How promising is compute usage regulation for AI governance?

The recent development of AI has been characterized as relying on the ‘AI triad’: compute, data, and algorithms. AI development cannot proceed without all three, making regulating these components a candidate strategy for AI governance. Out of these three, rRegulating compute may be especially viable.

Compute is easier to govern because of some inherent features. They include:

  • Compute cannot be used simultaneously by more than one actor. In contrast, once collected or developed and made public, data and algorithms can be copied and used by anyone. This means access to compute can be more effectively restricted, and revoked if necessary.

  • Compute requires substantial physical space to put it in, and physical materials to build and maintain it.

  • Compute is easily quantifiable – it is most often quantified in terms of FLOPS (“floating point operations per second”), but can also be measured in other ways, for example, by counting CPUs.

It’s also easier to govern compute because of some related features of the computing hardware industry today:

  • Training the best AI models today require especially large amounts of compute:

ML training runs are more expensive than they used to be, so much so that Sevilla et al. call the current era of ML the “Large-Scale Era”[1]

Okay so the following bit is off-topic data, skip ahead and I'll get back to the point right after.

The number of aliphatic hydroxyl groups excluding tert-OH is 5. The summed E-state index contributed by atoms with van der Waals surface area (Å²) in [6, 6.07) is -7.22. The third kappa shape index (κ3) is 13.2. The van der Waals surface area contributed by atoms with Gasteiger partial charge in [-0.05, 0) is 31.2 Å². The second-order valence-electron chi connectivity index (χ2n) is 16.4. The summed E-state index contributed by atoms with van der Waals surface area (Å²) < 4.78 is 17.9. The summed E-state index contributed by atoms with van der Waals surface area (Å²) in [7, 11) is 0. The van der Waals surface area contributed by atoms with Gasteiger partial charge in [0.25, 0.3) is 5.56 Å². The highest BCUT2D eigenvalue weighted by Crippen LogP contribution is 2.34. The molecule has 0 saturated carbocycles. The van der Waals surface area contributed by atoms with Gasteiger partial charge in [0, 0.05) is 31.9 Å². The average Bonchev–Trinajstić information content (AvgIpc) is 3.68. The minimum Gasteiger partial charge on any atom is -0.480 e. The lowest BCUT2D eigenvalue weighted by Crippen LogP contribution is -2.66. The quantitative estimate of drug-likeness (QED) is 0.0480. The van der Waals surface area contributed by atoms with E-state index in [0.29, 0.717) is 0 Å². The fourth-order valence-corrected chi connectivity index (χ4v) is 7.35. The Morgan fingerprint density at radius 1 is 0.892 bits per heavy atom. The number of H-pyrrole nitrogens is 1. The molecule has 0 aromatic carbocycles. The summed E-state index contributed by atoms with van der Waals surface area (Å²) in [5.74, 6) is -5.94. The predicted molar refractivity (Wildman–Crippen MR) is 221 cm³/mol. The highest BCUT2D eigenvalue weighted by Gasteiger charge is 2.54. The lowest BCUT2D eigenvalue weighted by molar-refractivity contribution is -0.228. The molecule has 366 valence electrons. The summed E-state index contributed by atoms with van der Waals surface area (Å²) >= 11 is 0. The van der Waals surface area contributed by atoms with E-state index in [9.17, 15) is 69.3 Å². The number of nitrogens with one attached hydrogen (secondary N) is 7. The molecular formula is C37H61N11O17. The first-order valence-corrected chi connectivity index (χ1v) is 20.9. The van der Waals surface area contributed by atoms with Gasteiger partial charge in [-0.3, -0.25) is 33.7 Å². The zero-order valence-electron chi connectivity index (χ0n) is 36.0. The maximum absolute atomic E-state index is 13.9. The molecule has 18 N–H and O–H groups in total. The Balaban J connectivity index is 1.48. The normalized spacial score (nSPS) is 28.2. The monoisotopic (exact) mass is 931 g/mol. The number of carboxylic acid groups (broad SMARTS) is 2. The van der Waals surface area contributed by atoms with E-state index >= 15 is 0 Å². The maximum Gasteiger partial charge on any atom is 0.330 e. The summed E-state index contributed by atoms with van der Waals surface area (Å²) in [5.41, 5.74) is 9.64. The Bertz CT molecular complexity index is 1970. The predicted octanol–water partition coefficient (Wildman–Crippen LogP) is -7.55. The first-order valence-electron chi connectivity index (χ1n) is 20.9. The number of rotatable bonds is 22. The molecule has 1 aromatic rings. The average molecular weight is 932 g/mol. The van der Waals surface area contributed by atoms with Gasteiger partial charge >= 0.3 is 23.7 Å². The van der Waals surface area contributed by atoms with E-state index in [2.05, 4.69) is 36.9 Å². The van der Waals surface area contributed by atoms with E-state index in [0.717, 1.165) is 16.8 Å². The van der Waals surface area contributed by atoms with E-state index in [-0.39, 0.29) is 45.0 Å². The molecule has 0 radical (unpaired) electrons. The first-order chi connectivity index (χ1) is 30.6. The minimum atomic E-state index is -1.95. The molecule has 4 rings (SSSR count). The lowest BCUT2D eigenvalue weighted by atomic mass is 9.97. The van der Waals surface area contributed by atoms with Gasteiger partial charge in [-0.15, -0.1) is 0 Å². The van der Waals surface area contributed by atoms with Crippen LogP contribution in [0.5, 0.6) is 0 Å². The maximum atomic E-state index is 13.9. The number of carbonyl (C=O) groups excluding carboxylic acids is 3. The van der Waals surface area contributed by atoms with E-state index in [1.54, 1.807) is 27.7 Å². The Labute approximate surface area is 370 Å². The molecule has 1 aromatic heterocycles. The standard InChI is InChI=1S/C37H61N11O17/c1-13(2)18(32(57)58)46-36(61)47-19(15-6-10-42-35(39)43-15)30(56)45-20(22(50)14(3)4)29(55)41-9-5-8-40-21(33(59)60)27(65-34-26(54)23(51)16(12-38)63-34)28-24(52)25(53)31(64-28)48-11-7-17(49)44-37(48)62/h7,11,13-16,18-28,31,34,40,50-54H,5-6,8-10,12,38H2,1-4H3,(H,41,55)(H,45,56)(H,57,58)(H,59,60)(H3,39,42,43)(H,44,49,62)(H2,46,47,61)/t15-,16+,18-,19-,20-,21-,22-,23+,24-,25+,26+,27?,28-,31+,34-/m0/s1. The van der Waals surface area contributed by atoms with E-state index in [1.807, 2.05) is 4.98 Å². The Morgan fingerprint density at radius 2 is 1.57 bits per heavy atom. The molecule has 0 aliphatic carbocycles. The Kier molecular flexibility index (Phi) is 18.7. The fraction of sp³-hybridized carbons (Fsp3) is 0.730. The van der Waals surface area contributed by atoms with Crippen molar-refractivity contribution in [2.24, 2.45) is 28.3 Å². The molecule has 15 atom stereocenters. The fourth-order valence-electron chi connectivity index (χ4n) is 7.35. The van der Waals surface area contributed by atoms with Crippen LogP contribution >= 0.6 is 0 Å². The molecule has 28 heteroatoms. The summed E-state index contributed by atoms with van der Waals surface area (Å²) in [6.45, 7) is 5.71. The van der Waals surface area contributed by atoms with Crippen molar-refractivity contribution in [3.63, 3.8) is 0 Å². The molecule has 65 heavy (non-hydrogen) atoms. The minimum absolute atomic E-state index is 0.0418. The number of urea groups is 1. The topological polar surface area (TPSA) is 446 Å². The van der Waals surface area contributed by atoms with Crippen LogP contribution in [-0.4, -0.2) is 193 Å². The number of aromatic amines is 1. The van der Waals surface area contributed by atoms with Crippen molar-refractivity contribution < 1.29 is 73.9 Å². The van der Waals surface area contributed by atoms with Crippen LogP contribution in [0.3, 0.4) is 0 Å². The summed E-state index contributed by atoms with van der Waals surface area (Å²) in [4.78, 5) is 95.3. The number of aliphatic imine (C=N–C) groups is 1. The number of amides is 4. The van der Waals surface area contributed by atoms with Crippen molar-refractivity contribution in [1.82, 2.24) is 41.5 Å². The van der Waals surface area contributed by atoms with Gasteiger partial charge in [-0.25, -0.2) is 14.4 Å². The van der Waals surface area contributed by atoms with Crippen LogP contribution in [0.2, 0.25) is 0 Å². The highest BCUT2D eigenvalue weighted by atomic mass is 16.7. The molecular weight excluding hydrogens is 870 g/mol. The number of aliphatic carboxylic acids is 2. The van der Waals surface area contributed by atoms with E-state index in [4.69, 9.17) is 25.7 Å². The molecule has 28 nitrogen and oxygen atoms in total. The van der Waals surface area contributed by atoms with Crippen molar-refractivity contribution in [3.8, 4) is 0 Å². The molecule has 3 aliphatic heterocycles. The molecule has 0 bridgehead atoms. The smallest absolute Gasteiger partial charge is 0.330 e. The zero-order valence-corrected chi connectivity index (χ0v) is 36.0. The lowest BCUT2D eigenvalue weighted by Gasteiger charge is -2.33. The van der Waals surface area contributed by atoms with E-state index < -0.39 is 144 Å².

- This means they require a lot of physical infrastructure. This can involve “[football-field-sized supercomputer centers]('', which have extremely high energy and water demands, making them easy to track and detect.

However, there are a number of limitations to compute governance. For example:

  • Improvements in algorithms might mean that less compute will be necessary to make dangerous models.

  • Improvements in hardware efficiency might make it possible to train dangerous models more cheaply and in a way that is more difficult to track.

  • Compared to other interventions like supporting alignment research, compute usage regulation is more potentially adversarial and poses the risk of increasing political or geopolitical tensions. For example, some have identified this as an effect of the early 2023 US export controls for advanced microchips to China.

  1. Sevilla et al. identified three trends: An 18-month doubling time, between 1952 and 2010, is in line with Moore’s law (according to which transistor density doubles roughly every two years) a 6-month doubling time between 2010 and 2022, and a new trend starting in 2015 with a 10-month doubling time, but it started 2 to 3 orders of magnitude over the previous trend. Increases in compute requirements exceeding Moore’s law require increasing monetary and space investment. ↩︎

  2. 92% global market share of commercial production of chips below 10nm (Netherlands Innovation Network report, June 2022) ↩︎